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adj. Botany
Pollinated by animals.
American Heritage® Dictionary of the English Language, Fifth Edition. Copyright © 2016 by Houghton Mifflin Harcourt Publishing Company. Published by Houghton Mifflin Harcourt Publishing Company. All rights reserved.


1. (Botany) (of plants) pollinated by animals
2. (Psychology) of, characterized by, or relating to zoophilism
Collins English Dictionary – Complete and Unabridged, 12th Edition 2014 © HarperCollins Publishers 1991, 1994, 1998, 2000, 2003, 2006, 2007, 2009, 2011, 2014


(zoʊˈɒf ə ləs)

also zo•o•phil•ic

(ˌzoʊ əˈfɪl ɪk)

1. adapted to pollination by animals, esp. those other than insects.
2. having an affinity for animals.
Random House Kernerman Webster's College Dictionary, © 2010 K Dictionaries Ltd. Copyright 2005, 1997, 1991 by Random House, Inc. All rights reserved.
References in periodicals archive ?
This assumption is supported by the fact that zoophilous plants rely on pollinators for reproduction and flowers are the structures designed to this purpose.
The previously recommended method of partial treatment of animals in a herd turned out unacceptable, since such treatment had little effect on reducing the number of imago zoophilous flies in the nature [7].
In Russia it is known as a zoophilous pasture and desert fly (Sychevskaya 1977; Veselkin 1984).
I submerged the zoophilous chapter of my life in the amnesia of a drunken binge that lasted nearly a year, if you add up all the drinks I imbibed, the scenes I caused, the hangovers, the vague and traumatic sexual episodes with women each more despicable than the one before, the fears, the blaming, the police stations, the loss of jobs and getting drunk all over again to erase the mishaps that were multiplying.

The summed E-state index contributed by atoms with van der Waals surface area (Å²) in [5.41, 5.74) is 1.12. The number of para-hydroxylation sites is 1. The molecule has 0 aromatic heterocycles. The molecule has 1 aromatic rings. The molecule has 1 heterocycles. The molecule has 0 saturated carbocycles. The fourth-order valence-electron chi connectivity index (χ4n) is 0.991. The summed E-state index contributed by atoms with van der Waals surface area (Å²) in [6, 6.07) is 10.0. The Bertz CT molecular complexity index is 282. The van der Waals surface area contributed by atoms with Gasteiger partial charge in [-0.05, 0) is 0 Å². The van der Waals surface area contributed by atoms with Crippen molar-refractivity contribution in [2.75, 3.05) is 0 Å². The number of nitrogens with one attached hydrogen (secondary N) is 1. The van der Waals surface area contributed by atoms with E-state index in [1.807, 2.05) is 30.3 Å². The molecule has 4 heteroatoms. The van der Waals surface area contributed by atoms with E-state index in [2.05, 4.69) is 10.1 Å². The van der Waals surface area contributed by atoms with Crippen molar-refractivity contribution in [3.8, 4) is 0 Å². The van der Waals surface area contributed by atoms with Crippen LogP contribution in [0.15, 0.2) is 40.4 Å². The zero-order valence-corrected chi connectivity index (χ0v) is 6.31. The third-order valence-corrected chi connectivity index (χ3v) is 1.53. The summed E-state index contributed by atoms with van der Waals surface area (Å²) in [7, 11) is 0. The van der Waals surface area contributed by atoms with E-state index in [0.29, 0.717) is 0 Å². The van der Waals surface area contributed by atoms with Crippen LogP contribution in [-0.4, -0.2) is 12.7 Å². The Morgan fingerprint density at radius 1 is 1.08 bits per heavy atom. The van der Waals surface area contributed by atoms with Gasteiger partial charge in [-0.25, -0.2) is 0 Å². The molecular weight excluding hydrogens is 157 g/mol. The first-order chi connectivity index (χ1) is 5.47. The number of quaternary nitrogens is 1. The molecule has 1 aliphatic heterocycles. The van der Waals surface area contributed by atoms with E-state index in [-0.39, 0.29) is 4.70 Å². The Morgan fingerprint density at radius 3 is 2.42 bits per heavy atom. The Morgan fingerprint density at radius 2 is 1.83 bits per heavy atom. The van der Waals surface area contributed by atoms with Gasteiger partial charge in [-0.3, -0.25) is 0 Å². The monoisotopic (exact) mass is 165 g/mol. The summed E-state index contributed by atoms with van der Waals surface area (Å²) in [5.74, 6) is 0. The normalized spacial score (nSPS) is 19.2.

The second group of herbaceous species differs from the first group in some attributes: zoophilous pollination, floral type, and many seeded per fruit, but also share some attributes with the first group: high reproductive efficiency and granivourous or wind dispersal.
Now I leave the reader, perhaps in need of mouth-to-mouth resuscitation, with the final entry: "zoophilous to ZZZ" [1500].
In zoophilous flowers long range gene flow is probably largely through pollen transfer by flower visitors (Levin et al.
These results suggest that pollen load effects can certainly be important in noncultivated plants, especially when one considers the variation in pollen deposition rates in natural populations (Snow, 1986; Galen and Newport, 1988; Levin, 1990), and the high frequency of pollen carryover which results in multidonor pollen loads in zoophilous plants (e.g., Schaal, 1980; Handel, 1982; Waser and Price, 1984; Ellstrand and Marshall, 1986).
Despite the existence of these alternative mechanisms for IA, there is one group of dioecious plants whose ancestors appear to lack alternative outbreeding devices: the majority of dioecious and gynodioecious zoophilous (animal-pollinated) species do not have self-incompatible ancestors (Baker, 1959), nor do such species exhibit dichogamy (Cruden, 1988), i.e., they evolved from species that lacked alternative outbreeding devices.
Flowers actinomorphic or very rarely zygomorphic (Dorothea); bisexual or rarely unisexual; nearly always epigynous; often heterostylic (Cinchona): pollination zoophilous (mainly entomophilous, especially Diptera, Hymenoptera, and Lepidoptera) or rarely anemophilous (Theligonum).